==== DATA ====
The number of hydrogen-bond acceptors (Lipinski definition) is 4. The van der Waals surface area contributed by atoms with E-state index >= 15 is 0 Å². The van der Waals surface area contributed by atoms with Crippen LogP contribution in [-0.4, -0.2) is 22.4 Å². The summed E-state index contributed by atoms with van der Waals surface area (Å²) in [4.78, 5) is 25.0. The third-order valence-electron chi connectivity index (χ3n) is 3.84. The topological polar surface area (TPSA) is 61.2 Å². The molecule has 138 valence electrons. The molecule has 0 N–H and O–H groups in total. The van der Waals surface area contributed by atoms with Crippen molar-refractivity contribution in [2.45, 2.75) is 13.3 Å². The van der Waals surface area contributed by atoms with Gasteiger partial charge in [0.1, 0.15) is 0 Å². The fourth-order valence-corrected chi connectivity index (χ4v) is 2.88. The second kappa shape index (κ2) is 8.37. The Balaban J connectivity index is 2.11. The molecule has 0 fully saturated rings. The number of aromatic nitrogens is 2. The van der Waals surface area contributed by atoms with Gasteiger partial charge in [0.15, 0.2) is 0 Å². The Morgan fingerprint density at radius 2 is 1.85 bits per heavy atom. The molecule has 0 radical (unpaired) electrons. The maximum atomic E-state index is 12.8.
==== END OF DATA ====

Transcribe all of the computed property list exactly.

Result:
The number of hydrogen-bond acceptors (Lipinski definition) is 4. The van der Waals surface area contributed by atoms with E-state index >= 15 is 0 Å². The van der Waals surface area contributed by atoms with Crippen LogP contribution in [-0.4, -0.2) is 22.4 Å². The summed E-state index contributed by atoms with van der Waals surface area (Å²) in [4.78, 5) is 25.0. The third-order valence-electron chi connectivity index (χ3n) is 3.84. The topological polar surface area (TPSA) is 61.2 Å². The molecule has 138 valence electrons. The molecule has 0 N–H and O–H groups in total. The van der Waals surface area contributed by atoms with Crippen molar-refractivity contribution in [2.45, 2.75) is 13.3 Å². The van der Waals surface area contributed by atoms with Gasteiger partial charge in [0.1, 0.15) is 0 Å². The fourth-order valence-corrected chi connectivity index (χ4v) is 2.88. The second kappa shape index (κ2) is 8.37. The Balaban J connectivity index is 2.11. The molecule has 0 fully saturated rings. The number of aromatic nitrogens is 2. The van der Waals surface area contributed by atoms with Gasteiger partial charge in [0.15, 0.2) is 0 Å². The Morgan fingerprint density at radius 2 is 1.85 bits per heavy atom. The molecule has 0 radical (unpaired) electrons. The maximum atomic E-state index is 12.8.